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The Willett Co. v. Carpentier

SUPREME COURT OF ILLINOIS.


OPINION FILED DECEMBER 20, 1954.

THE WILLETT COMPANY, APPELLEE,

v.

CHARLES F. CARPENTIER, SECRETARY OF STATE, ET AL., APPELLANTS.

APPEAL from the Circuit Court of Cook County; the Hon. WILLIAM V. BROTHERS, Judge, presiding.

MR. CHIEF JUSTICE BRISTOW DELIVERED THE OPINION OF THE COURT:

This is an appeal from a decree of the circuit court of Cook County which enjoined the Secretary of State and the State Treasurer from removing from the protest fund certain moneys paid under protest by appellee to the Secretary of State in payment of 1952 license and registration fees and privilege taxes for trucks owned and operated by appellee. The decree further ordered that appellants refund to appellee the sum of $3727.66.

The controversy between the parties arises as follows:

In 1951, the legislature amended the Motor Vehicle Law so as to impose a flat annual tax for the privilege of operating trucks and other vehicles of the second division, as defined in the act, on the public highways of the State. (Ill. Rev. Stat. 1951, chap. 95 1/2, par. 9.) The amendatory act repealed a provision of the former act which provided for an optional mileage weight tax in lieu of the flat tax.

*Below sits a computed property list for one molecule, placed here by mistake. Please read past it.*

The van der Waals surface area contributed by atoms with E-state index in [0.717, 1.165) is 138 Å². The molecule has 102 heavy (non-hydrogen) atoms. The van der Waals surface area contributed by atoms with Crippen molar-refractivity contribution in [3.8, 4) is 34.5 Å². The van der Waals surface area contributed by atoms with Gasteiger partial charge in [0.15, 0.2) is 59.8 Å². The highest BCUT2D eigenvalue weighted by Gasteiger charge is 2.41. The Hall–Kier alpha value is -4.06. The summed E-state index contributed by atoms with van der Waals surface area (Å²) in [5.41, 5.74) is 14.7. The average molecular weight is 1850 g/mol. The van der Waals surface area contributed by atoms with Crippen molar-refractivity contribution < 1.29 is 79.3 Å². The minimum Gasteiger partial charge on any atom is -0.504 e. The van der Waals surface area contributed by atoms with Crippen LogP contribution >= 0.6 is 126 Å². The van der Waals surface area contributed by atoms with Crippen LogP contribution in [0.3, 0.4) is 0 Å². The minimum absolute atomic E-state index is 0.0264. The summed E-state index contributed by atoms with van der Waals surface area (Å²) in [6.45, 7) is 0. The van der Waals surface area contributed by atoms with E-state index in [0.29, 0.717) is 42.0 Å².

In November, 1951, the circuit court of Sangamon County held that the 1951 amendment to the Motor Vehicle Law was unconstitutional and permanently enjoined the Secretary of State from enforcing said act and from levying or collecting any license and registration fees or privilege tax under said act. On May 23, 1952, we reversed this decree and held that the act in question was constitutional. (Bode v. Barrett, 412 Ill. 204.) Our judgment was appealed to the Supreme Court of the United States and was affirmed. Bode v. Barrett, 344 U.S. 583, 73 S.Ct. 468.